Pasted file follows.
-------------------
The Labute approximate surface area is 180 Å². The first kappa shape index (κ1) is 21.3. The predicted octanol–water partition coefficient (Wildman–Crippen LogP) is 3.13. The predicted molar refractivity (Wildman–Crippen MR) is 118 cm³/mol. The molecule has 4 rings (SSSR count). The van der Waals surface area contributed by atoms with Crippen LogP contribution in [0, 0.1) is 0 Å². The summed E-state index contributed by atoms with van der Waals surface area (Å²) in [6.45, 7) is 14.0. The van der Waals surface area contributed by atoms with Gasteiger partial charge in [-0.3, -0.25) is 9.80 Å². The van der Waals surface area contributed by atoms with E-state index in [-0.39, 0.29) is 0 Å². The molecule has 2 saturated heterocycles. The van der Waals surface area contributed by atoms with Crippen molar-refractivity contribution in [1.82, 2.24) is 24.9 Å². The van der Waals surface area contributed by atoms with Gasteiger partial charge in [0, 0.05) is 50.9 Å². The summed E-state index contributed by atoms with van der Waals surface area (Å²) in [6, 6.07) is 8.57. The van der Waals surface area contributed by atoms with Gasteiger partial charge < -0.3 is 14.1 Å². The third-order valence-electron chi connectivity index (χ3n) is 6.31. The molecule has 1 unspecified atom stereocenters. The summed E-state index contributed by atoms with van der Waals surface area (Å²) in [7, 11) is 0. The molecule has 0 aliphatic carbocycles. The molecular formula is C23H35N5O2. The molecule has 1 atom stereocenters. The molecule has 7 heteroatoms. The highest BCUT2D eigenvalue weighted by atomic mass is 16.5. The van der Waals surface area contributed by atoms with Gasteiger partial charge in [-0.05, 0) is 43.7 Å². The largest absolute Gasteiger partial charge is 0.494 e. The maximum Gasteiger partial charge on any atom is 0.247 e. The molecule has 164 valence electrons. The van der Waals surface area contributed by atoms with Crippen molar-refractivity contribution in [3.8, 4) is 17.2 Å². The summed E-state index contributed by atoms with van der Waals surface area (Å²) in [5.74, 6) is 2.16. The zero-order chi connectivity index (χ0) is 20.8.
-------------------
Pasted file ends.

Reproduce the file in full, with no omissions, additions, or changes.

The Labute approximate surface area is 180 Å². The first kappa shape index (κ1) is 21.3. The predicted octanol–water partition coefficient (Wildman–Crippen LogP) is 3.13. The predicted molar refractivity (Wildman–Crippen MR) is 118 cm³/mol. The molecule has 4 rings (SSSR count). The van der Waals surface area contributed by atoms with Crippen LogP contribution in [0, 0.1) is 0 Å². The summed E-state index contributed by atoms with van der Waals surface area (Å²) in [6.45, 7) is 14.0. The van der Waals surface area contributed by atoms with Gasteiger partial charge in [-0.3, -0.25) is 9.80 Å². The van der Waals surface area contributed by atoms with E-state index in [-0.39, 0.29) is 0 Å². The molecule has 2 saturated heterocycles. The van der Waals surface area contributed by atoms with Crippen molar-refractivity contribution in [1.82, 2.24) is 24.9 Å². The van der Waals surface area contributed by atoms with Gasteiger partial charge in [0, 0.05) is 50.9 Å². The summed E-state index contributed by atoms with van der Waals surface area (Å²) in [6, 6.07) is 8.57. The van der Waals surface area contributed by atoms with Gasteiger partial charge < -0.3 is 14.1 Å². The third-order valence-electron chi connectivity index (χ3n) is 6.31. The molecule has 1 unspecified atom stereocenters. The summed E-state index contributed by atoms with van der Waals surface area (Å²) in [7, 11) is 0. The molecule has 0 aliphatic carbocycles. The molecular formula is C23H35N5O2. The molecule has 1 atom stereocenters. The molecule has 7 heteroatoms. The highest BCUT2D eigenvalue weighted by atomic mass is 16.5. The van der Waals surface area contributed by atoms with Gasteiger partial charge in [-0.05, 0) is 43.7 Å². The largest absolute Gasteiger partial charge is 0.494 e. The maximum Gasteiger partial charge on any atom is 0.247 e. The molecule has 164 valence electrons. The van der Waals surface area contributed by atoms with Crippen molar-refractivity contribution in [3.8, 4) is 17.2 Å². The summed E-state index contributed by atoms with van der Waals surface area (Å²) in [5.74, 6) is 2.16. The zero-order chi connectivity index (χ0) is 20.8.